1. Trust. It is human nature to want to see an employee at a desk

2. Loss of immediate human interaction can impact negatively on business and/or employee motivation.

3. Syncing up meetings where face to face discussion is beneficial can be burdensome.

4. Time zone syncing may be problematic.

The Individuality Issue

So far this discussion, and many other discussions on flexible working ignore an important factor: the differences between individual personality and role. Simply put: flexible working is not for everyone. This issue also needs to be addressed. Some people are suited to it, others are not, and some may become more suited to it over time.

So, what are the qualities that make a person suited or less suited to flexible working? We can locate these using the following matrix.

So, given the above, for example:

1. A developer, with lengthy service and a good self-starter, should be given high levels of flexi-time and remote working. Development output can be easily measured and the need for direct interaction, while not zero, is relatively low.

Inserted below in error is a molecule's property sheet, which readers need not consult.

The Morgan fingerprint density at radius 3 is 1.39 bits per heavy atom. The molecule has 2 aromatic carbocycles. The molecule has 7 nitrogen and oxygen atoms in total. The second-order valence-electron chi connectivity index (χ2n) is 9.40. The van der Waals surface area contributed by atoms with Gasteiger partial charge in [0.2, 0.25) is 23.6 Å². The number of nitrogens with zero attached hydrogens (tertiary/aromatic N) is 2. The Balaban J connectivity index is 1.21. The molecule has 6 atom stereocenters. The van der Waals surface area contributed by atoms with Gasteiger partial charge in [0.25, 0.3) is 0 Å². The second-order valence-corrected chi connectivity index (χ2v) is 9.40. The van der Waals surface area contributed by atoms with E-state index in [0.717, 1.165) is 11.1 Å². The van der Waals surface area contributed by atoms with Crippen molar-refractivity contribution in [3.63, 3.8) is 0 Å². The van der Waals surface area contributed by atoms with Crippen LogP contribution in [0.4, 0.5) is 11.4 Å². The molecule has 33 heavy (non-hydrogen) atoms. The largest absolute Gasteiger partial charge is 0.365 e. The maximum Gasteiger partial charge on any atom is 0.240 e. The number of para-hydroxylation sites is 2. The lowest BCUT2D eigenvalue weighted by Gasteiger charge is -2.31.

2. A sales operative who travels different areas will need remote working, but may or may not also need flexi-time.

3. A dev-ops person may need flexi-time, for night working etc… and may or may not also need to remote work.

4. An office admin team leader is not likely to need high levels of either flexi-time or remote working.

Team Cohesion and Bonding

In addition to the above, it should be acknowledged that individual output may change as a direct result of working remotely or flexibly over extended periods of time. The need for occasional team-bonding sessions, the mixing of different departments, cross-organisational activities, occasional isolation etc… are psychological elements that should be factored in to any potential solution.

Solutions

A good solution should generate peak productivity through the degree of flexi-time and remote working privileges given to employees. Identifying a solution will require that we identify the problems to be solved. One way to achieve this is to map productivity against the common benefits of flexi-time and remote working.

Benefits and Productivity